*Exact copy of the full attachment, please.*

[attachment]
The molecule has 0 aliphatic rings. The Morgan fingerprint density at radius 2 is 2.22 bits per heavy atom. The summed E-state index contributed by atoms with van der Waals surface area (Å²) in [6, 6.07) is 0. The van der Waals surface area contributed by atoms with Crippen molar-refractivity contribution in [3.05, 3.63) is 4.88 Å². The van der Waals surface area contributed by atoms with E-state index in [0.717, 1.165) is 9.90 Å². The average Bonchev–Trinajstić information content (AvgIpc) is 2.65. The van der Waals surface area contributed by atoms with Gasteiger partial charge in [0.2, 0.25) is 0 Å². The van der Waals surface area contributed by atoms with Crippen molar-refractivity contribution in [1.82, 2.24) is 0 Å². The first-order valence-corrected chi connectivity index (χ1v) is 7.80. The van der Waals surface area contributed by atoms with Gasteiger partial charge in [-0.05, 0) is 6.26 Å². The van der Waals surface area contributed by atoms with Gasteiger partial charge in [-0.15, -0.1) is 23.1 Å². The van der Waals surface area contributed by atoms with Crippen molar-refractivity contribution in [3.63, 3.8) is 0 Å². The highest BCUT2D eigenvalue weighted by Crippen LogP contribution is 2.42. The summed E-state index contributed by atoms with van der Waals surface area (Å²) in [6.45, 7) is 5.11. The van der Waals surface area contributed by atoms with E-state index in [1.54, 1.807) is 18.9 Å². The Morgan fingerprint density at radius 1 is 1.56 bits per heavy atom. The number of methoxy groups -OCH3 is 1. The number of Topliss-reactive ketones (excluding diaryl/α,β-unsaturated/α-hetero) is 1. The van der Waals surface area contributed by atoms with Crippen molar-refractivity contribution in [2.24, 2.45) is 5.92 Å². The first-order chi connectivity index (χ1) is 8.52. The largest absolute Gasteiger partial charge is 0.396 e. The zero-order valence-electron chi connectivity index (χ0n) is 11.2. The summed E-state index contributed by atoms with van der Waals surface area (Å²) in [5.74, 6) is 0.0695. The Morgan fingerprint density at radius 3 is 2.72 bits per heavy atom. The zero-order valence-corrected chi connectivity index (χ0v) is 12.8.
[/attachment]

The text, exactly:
The molecule has 0 aliphatic rings. The Morgan fingerprint density at radius 2 is 2.22 bits per heavy atom. The summed E-state index contributed by atoms with van der Waals surface area (Å²) in [6, 6.07) is 0. The van der Waals surface area contributed by atoms with Crippen molar-refractivity contribution in [3.05, 3.63) is 4.88 Å². The van der Waals surface area contributed by atoms with E-state index in [0.717, 1.165) is 9.90 Å². The average Bonchev–Trinajstić information content (AvgIpc) is 2.65. The van der Waals surface area contributed by atoms with Gasteiger partial charge in [0.2, 0.25) is 0 Å². The van der Waals surface area contributed by atoms with Crippen molar-refractivity contribution in [1.82, 2.24) is 0 Å². The first-order valence-corrected chi connectivity index (χ1v) is 7.80. The van der Waals surface area contributed by atoms with Gasteiger partial charge in [-0.05, 0) is 6.26 Å². The van der Waals surface area contributed by atoms with Gasteiger partial charge in [-0.15, -0.1) is 23.1 Å². The van der Waals surface area contributed by atoms with Crippen molar-refractivity contribution in [3.63, 3.8) is 0 Å². The highest BCUT2D eigenvalue weighted by Crippen LogP contribution is 2.42. The summed E-state index contributed by atoms with van der Waals surface area (Å²) in [6.45, 7) is 5.11. The van der Waals surface area contributed by atoms with E-state index in [1.54, 1.807) is 18.9 Å². The Morgan fingerprint density at radius 1 is 1.56 bits per heavy atom. The number of methoxy groups -OCH3 is 1. The number of Topliss-reactive ketones (excluding diaryl/α,β-unsaturated/α-hetero) is 1. The van der Waals surface area contributed by atoms with Crippen molar-refractivity contribution in [2.24, 2.45) is 5.92 Å². The first-order chi connectivity index (χ1) is 8.52. The largest absolute Gasteiger partial charge is 0.396 e. The zero-order valence-electron chi connectivity index (χ0n) is 11.2. The summed E-state index contributed by atoms with van der Waals surface area (Å²) in [5.74, 6) is 0.0695. The Morgan fingerprint density at radius 3 is 2.72 bits per heavy atom. The zero-order valence-corrected chi connectivity index (χ0v) is 12.8.